When I was in high school, we had a history teacher who had long stringy hair and the voice of a 60-a-day smoker. She gave the appearance of having lived two or three times over in her fortysomething years; the rumour was that her desk drawers were full of empty vodka bottles. But don’t ask me what I learned in her class, because I’ve no idea (and I liked history) — everything that happened there was much less interesting than my teacher’s unconventional manner and appearance. The mind loves to cling to distinctive things.
I think a lot about my visual appearance in the classroom because I am vain because I know from first-hand experience that physical appearance can overpower the message. And it’s worse when your audience doesn’t know you, because then they make stuff up about you; the mind loves a good mystery. Stories are sticky and actively putting a story together helps you remember it better later on, so it’s no wonder that people remember more about the (imagined) life of the speaker than they do about the actual content.
Businesspeople have known about this gig for centuries, which is why they mostly dress smartly but anonymously: level the sartorial playing field, and the message comes to the fore. (Arguably, the same thing is going on in the army, the martial arts, and in schools that require a uniform, though I guess some of that is also about minimising the influence of status and personal identity.) If people’s dress-code is consistent, anonymous, then their sartorial message remains the same, day to day: I am a professional person and I subscribe to the values and/or directives of this organisation. (Of course, sometimes it’s fun to play on those assumptions.)
I am absolutely not telling others what to wear – that dubious privilege rests with my high school headmaster*. I’d just like people to think about it first; if you at least have some idea of the distractions facing your audience, you can decide which to eradicate and which to ignore — for instance, some days I get out of bed and I just want to wear orange. But I don’t think it’s entirely coincidental that Steve Jobs, who appreciates the value of uncluttered presentation, rarely takes the podium without his trademark black turtleneck and jeans. Seth Godin, who makes a living teaching people how to sell their message, believes so hard in minimising irrelevant distractions that he has no hair ;-) When celebrities who are normally better known for their red-carpet attire get serious and start promoting charities or UN work, then out comes the suit. The distinction is clear: pay attention to my message today, not to my body or my outfit.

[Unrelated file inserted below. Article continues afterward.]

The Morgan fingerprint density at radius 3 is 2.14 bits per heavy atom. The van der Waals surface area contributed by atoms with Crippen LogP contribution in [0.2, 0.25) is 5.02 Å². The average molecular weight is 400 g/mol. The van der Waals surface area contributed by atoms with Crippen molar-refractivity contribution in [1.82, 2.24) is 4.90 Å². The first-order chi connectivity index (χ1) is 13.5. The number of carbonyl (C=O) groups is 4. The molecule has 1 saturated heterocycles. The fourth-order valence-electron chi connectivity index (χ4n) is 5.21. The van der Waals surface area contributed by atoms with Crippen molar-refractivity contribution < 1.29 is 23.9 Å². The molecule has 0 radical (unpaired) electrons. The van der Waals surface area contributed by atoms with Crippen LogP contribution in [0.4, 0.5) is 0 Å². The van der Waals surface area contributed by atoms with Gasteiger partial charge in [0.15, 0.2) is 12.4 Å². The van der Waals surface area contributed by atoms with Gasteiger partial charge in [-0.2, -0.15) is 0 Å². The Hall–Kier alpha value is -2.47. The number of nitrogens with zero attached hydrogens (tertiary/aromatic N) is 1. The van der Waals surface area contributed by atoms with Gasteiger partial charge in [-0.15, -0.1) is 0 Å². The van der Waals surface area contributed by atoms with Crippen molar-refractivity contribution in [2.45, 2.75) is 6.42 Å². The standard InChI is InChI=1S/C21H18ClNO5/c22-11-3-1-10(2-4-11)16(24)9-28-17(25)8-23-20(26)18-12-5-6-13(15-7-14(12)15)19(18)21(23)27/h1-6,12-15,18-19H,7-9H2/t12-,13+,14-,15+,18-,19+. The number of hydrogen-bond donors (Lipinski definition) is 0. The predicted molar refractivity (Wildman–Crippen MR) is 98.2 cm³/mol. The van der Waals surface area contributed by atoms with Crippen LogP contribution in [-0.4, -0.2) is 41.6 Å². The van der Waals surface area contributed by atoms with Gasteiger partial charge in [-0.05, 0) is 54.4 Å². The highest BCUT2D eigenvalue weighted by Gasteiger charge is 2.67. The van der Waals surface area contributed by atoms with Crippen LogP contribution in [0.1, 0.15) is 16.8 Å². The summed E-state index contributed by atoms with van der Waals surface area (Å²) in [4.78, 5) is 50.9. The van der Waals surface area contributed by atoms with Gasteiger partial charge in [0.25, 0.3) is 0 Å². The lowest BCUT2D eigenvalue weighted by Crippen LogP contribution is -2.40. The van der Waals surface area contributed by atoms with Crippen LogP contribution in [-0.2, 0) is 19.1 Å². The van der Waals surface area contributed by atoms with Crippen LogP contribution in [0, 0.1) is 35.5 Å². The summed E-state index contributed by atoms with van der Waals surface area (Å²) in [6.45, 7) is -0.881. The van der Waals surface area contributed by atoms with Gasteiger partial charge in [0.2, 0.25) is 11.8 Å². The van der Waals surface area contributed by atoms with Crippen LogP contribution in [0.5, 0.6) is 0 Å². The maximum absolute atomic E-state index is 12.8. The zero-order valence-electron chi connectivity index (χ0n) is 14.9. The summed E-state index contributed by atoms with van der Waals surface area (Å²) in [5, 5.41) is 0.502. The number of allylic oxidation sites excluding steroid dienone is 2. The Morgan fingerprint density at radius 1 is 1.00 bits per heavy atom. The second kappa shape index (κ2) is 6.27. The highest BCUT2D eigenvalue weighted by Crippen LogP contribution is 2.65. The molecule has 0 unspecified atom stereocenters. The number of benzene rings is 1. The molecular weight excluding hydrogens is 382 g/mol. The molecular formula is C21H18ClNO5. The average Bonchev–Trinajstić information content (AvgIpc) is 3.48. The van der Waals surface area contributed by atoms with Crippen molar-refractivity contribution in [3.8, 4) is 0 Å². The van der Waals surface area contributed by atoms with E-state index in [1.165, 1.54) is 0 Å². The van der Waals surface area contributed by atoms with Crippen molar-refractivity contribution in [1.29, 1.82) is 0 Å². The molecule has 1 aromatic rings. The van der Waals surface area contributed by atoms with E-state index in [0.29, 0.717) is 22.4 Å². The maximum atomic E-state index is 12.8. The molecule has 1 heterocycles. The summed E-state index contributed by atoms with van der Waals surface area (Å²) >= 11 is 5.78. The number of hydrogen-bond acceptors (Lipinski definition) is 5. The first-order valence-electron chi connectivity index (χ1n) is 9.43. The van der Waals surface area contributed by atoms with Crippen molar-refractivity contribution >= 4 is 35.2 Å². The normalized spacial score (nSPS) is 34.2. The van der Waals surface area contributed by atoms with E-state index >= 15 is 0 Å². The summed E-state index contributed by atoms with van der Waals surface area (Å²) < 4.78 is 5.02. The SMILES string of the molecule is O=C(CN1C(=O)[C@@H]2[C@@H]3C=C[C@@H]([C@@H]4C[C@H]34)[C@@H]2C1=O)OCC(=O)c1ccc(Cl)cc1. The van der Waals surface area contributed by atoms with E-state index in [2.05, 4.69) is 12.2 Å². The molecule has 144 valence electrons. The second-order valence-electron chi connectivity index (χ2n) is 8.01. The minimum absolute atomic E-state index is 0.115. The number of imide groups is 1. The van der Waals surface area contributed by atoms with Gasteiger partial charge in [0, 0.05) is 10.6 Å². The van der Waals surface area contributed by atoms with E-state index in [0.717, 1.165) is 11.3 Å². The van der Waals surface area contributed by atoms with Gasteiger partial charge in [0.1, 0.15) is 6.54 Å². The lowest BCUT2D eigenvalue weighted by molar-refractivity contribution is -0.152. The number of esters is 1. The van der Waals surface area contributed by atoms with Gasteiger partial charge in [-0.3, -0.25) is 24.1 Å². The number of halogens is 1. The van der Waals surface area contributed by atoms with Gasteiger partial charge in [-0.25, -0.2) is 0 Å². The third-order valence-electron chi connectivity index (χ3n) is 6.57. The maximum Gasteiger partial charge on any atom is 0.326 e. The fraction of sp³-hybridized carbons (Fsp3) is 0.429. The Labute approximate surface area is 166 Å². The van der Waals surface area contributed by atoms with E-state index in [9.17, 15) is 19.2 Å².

At the APS convention there was a neat poster about how dressing less formally made students rate lecturers as more approachable — but this effect diminished over time (presumably as students got to know the lecturer a bit more and stopped having to rely on quick and dirty attributions). So I guess the take-home message is: the less well you know your audience, the more you should consider the impact of what you’re wearing. Which is probably pretty intuitive anyway, but now there is data.
* My high school went through a patch of making all first- and second-years wear uniform, or something close to it; after we hit third year they more or less ceased to care, though I never did forgive the headmaster, who had a bit of a Mr Bronson thing going on, for not letting me wear my beloved fedora.